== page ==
A lowly worm from the Ediacaran?

Humans are more or less symmetrical, our left and right sides closely resembling each other. That is not so comprehensive for our innards, except for testes and ovaries, kidneys, lungs, arteries and veins, lymph and nervous systems. We have front- and rear ends, top and bottom, input and output orifices. All that we share with almost all other animals from mammals to worms, particularly at the earliest, embryonic stage of development. We are bilaterians, whereas sponges, ctenophores, placozoans and cnidarians are not – having either no symmetry at all, or just a bottom and a top – and are in a minority.  Fossil collections from Cambrian times also reveal bilaterians in the majority, at least insofar as preservation allows us to tell. Before 541 Ma ago, in the Precambrian, there are few signs of such symmetry and faunas are dominated by the flaccid, bag like creatures that form much of the Ediacaran Fauna, although there are traces of creatures that could move and graze, and had a rudimentary sense of direction (see: Burrowers: knowing front from back, July 2012 and Something large moved 2 billion years ago). Unsurprisingly, palaeobiologists would like to know when ‘our lot’ arose. One route is via comparative genetics among living animals, using DNA differences and the ‘molecular clock’ approach to estimate the age of evolutionary separation between ‘us’ and ‘them’. But the spread of estimated ages is so broad as to render them almost meaningless. And the better constrained ages of very old trace fossils rely on accepting an assumption that they were, indeed, formed by bilaterians. Yet ingenuity may have revealed an actual early bilaterian from such traces.lowly worm

Palaeobiologists from the US and Australia have scoured the famous Ediacara Hills of South Australia for traces of burrowing and signs of the animal that did it (Evans, S.D. et al. 2020. Discovery of the oldest bilaterian from the Ediacaran of South Australia. Proceedings of the National Academy of Sciences, v. 117, online; DOI: 10.1073/pnas.2001045117). One Ediacaran trace fossil, known as Helminthoidichnites is preserved as horizontal trails on the tops and bottoms of thin, discontinuous sand bodies. Luckily, these are sometimes accompanied by elongate ovoids, like large grains of rice. From numerous laser scans of these suspected burrowers, and the traces that they left the authors have reconstructed them as stubby, possibly segmented, worm-like animals that they have called Ikaria wariootia, which may have grazed on algal mats. This name is derived from the local Adnyamathanha people’s word (Ikara  or ‘meeting place’) for the locality, a prominent landmark, near Warioota Creek. The age of the sedimentary sequence is between 551 to 560 Ma, and perhaps a little earlier. They could be the earliest-known bilaterians, but the sandy nature of the rocks in which they occur precludes preservation of the necessary detail to be absolutely sure: that would require silt- or. clay-sized granularity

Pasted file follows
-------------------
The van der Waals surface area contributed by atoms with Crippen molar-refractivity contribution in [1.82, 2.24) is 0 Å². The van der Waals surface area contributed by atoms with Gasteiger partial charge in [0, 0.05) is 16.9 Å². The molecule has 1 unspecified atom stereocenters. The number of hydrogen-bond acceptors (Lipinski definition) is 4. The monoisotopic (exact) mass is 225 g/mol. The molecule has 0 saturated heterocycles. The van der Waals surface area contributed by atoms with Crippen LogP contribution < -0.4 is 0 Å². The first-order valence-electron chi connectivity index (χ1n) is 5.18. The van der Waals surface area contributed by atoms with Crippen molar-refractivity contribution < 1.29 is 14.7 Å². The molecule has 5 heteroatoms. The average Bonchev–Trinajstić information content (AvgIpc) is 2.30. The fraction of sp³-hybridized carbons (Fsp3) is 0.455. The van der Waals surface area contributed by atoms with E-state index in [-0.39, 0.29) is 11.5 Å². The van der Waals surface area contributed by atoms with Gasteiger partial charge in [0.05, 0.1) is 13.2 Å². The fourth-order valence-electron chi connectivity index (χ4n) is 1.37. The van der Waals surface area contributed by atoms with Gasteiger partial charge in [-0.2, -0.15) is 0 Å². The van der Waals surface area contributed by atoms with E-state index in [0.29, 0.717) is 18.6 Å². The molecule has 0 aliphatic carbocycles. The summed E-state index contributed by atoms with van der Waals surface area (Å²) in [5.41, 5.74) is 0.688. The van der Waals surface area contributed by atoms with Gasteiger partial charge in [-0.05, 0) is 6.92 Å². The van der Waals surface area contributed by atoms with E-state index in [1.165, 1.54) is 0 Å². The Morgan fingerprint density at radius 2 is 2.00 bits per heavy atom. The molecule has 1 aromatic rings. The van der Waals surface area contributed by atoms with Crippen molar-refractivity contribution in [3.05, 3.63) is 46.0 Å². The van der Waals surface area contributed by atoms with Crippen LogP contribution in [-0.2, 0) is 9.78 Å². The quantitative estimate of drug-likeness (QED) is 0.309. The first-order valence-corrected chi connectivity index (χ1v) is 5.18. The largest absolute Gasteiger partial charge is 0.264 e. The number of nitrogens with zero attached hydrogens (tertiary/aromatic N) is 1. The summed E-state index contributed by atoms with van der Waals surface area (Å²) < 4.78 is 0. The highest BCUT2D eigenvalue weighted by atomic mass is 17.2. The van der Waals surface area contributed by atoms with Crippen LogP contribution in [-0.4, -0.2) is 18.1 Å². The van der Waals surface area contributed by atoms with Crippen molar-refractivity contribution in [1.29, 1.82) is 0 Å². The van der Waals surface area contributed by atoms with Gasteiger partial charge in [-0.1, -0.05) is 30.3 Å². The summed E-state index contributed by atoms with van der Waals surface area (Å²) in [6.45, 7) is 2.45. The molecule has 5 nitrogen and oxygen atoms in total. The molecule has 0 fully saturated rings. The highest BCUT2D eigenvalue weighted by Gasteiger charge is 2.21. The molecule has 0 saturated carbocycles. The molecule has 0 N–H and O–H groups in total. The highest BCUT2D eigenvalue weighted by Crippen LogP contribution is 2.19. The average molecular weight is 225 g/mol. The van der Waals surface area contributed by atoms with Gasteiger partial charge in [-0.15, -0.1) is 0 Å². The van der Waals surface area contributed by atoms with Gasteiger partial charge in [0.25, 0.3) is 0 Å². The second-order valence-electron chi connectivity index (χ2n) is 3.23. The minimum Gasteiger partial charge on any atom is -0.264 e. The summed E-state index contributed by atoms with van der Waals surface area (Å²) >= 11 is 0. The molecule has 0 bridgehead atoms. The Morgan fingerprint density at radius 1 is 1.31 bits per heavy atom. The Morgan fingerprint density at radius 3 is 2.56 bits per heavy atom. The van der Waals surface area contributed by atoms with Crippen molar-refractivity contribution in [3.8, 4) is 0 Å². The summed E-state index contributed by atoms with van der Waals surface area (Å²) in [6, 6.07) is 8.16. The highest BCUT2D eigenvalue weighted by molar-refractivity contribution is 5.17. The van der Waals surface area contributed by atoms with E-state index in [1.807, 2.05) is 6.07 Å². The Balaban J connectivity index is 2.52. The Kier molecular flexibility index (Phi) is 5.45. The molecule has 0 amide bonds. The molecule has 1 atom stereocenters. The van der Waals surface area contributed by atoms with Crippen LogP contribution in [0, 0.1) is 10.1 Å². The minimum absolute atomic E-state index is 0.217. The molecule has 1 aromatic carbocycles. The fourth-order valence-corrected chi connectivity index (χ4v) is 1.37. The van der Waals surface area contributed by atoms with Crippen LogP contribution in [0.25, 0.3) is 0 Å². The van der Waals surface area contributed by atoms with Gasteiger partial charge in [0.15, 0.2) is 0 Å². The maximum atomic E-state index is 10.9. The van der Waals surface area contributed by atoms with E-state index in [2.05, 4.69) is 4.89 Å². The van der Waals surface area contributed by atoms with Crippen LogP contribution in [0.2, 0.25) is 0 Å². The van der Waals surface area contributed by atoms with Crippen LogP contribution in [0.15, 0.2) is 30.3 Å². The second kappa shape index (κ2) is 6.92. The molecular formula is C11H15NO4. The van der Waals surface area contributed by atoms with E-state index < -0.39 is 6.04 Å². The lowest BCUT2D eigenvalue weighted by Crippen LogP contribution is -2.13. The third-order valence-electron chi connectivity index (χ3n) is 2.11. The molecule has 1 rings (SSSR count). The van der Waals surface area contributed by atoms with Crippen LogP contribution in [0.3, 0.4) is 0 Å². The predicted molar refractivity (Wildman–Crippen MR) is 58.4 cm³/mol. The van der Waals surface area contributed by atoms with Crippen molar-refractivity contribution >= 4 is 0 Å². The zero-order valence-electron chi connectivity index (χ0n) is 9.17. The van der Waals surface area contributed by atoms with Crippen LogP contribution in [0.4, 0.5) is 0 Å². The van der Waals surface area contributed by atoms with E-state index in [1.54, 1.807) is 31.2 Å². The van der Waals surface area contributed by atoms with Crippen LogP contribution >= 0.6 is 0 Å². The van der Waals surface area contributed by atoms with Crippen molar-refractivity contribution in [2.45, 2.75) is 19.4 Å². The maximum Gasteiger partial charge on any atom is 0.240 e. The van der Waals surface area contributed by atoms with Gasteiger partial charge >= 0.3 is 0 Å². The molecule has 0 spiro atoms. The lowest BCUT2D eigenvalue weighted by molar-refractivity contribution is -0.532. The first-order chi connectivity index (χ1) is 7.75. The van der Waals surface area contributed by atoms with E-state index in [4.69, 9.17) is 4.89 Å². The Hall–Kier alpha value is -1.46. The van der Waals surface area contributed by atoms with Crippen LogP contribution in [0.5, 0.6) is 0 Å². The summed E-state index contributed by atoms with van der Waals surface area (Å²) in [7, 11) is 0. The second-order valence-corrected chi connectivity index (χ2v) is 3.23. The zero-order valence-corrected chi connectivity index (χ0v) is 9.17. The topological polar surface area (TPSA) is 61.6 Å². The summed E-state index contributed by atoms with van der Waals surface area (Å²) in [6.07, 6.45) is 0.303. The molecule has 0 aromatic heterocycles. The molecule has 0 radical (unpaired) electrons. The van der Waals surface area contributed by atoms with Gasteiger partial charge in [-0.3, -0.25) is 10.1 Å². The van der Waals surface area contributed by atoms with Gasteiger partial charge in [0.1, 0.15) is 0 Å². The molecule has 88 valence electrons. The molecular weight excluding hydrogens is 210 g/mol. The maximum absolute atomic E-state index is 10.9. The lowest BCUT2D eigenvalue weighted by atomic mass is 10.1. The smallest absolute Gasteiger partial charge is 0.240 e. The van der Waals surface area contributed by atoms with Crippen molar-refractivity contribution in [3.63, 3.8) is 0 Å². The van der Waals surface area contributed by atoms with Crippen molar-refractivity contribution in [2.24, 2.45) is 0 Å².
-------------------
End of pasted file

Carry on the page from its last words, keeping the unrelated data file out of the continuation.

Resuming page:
See also: Fossil worm shows us our evolutionary beginnings (BBC, Science and Environment)

Burrowers: knowing front from back

In sedimentary rocks below the base of the Cambrian there is not only a dearth of body fossils, but signs of creatures burrowing and stirring up the sediment are most uncommon. A burrower needs several criteria to be fulfilled: a supply of oxygen; sufficient food; a body able to penetrate and an ability to move back and forth, but forth would probably do fine, provided the animal could turn corners. The amount of oxygen in bottom waters would have influenced its availability beneath the seabed. Whatever the conditions, dead organic matter falls and is buried by sediment before it is oxidised away, even nowadays.  There is little sign that there was any marked change between the oxygenation of the planet just before and after the start of the Cambrian Period, so the main control over burrowing is that of animal morphology.